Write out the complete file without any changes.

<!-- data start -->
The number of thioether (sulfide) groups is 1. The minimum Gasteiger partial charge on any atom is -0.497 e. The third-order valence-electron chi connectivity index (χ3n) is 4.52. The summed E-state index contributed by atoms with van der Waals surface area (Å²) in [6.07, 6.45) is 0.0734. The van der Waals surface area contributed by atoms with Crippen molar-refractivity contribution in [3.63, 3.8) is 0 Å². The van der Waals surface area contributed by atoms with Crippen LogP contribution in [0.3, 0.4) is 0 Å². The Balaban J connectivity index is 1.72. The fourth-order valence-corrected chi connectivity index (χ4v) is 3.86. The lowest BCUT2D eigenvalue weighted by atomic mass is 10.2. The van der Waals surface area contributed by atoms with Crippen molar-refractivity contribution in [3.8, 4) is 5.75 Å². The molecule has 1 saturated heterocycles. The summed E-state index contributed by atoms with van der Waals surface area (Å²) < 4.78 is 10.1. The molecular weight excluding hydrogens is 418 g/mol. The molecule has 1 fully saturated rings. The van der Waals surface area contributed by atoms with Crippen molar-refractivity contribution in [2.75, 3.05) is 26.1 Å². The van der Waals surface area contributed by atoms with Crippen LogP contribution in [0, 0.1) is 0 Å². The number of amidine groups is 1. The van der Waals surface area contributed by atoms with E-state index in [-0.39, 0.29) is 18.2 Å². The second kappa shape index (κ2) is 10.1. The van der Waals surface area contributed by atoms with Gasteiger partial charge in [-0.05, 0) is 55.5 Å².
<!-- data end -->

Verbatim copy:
The number of thioether (sulfide) groups is 1. The minimum Gasteiger partial charge on any atom is -0.497 e. The third-order valence-electron chi connectivity index (χ3n) is 4.52. The summed E-state index contributed by atoms with van der Waals surface area (Å²) in [6.07, 6.45) is 0.0734. The van der Waals surface area contributed by atoms with Crippen molar-refractivity contribution in [3.63, 3.8) is 0 Å². The van der Waals surface area contributed by atoms with Crippen LogP contribution in [0.3, 0.4) is 0 Å². The Balaban J connectivity index is 1.72. The fourth-order valence-corrected chi connectivity index (χ4v) is 3.86. The lowest BCUT2D eigenvalue weighted by atomic mass is 10.2. The van der Waals surface area contributed by atoms with Crippen molar-refractivity contribution in [3.8, 4) is 5.75 Å². The molecule has 1 saturated heterocycles. The summed E-state index contributed by atoms with van der Waals surface area (Å²) < 4.78 is 10.1. The molecular weight excluding hydrogens is 418 g/mol. The molecule has 1 fully saturated rings. The van der Waals surface area contributed by atoms with Crippen molar-refractivity contribution in [2.75, 3.05) is 26.1 Å². The van der Waals surface area contributed by atoms with Crippen LogP contribution in [0, 0.1) is 0 Å². The number of amidine groups is 1. The van der Waals surface area contributed by atoms with E-state index in [-0.39, 0.29) is 18.2 Å². The second kappa shape index (κ2) is 10.1. The van der Waals surface area contributed by atoms with Gasteiger partial charge in [-0.05, 0) is 55.5 Å².